Most photos taken before 1923 are in the public domain, although a library or museum may own the original and license its use so be careful. When searching a repository’s image collection, look for information about usage or rights and reproductions. For example, many institutions allow you to download an image for research or personal use (such as to keep in your genealogy files or include in a family album), but require a licensing fee for publishing it (such as in a family history book or on a website). If you’re in doubt,  always write to the institution for to be sure. Always acknowledge the source of the image, even if there are no usage restrictions and give credit where credit is due.
Images taken by government agencies, such as the Farm Security Administration, are usually OK to use as you see fit; check the online image details for confirmation.
Practice courtesy and caution when you find an ancestral image someone has attached to his or her online family tree. Before you use the image in a book, on your blog or website, or elsewhere, contact the contributor for permission. Thank the person and credit him with source. But remember that the submitter may have gotten the photo somewhere else, possibly without regard for its source or copyright status. Try to find out where it came from, and alter your plans to use it if necessary.
  • Google gives you a photo search tool in Google Image Search. Type your search terms as you would for any web search, and Google will find images from web pages that contain those terms.
  • Don’t overlook old newspapers as another potential source of ancestor photos. A graduation announcement, profile article or obituary might have included a picture.
  • Browse street and building photos on websites such as HistoryPin and WhatWasThere, which let you look for images “pinned” to locations on a map. This is a really cool site that ties historical photos to google maps. I especially like this as I am not satisfied with just a name and date. I want to go where my ancestors have gone before me and visit the places they frequented. It give me a sense of belonging. Here you might find a picture of your ancestors house, or farm. It’s really cool. Check it out.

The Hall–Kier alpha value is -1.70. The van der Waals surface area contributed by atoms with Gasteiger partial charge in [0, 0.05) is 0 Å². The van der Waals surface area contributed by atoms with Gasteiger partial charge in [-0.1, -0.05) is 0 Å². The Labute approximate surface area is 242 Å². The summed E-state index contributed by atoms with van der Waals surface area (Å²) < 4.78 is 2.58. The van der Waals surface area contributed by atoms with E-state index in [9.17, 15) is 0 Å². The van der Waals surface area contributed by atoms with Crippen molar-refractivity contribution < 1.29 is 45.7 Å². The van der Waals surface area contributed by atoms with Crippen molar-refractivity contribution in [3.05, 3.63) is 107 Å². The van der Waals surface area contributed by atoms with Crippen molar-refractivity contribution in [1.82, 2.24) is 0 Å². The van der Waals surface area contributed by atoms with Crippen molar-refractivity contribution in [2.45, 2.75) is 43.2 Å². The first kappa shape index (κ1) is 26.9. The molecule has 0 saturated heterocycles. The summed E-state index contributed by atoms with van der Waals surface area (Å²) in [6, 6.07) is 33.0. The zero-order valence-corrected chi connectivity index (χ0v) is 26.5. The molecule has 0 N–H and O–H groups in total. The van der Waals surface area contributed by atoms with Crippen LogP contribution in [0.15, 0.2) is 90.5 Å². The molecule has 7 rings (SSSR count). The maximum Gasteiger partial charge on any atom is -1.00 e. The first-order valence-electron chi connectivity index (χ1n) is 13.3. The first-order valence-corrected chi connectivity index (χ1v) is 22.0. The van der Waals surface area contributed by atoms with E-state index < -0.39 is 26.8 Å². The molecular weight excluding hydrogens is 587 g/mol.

For more information on copyright and online photos, see the chart on the Cornell University website and study the Copyright category of the Legal Genealogist blog by Judy G. Russell.

 

Langdon’s List

Margaret Cain Family

 

Is an good place to find information about photographers which can help you in dating photo’s you may have questions about. They also offer for a fee a Comparison Service that might help you solve a mystery to an unidentified photo.

Tineye

Offers a reverse search for finding your ancestor. Upload an image and search the database for likely matches. TinEye constantly crawls the web and adds tens of millions of new images to the TinEye index every month Try it …it’s sorta cool.

ASK A COUSIN

If you have a photo you can’t identify or place…ask a cousin or family member. They might just know something you don’t or might have the same picture in their collection. Two heads are better than one when trying to solve a mystery. Recently I was updating my files and came across a folder of unidentifed pictures that I had not a clue as to where they belonged. I have a group on facebook of all my cousins and I posted the pictures there for help and was able to find several of them simply by sharing with cousins.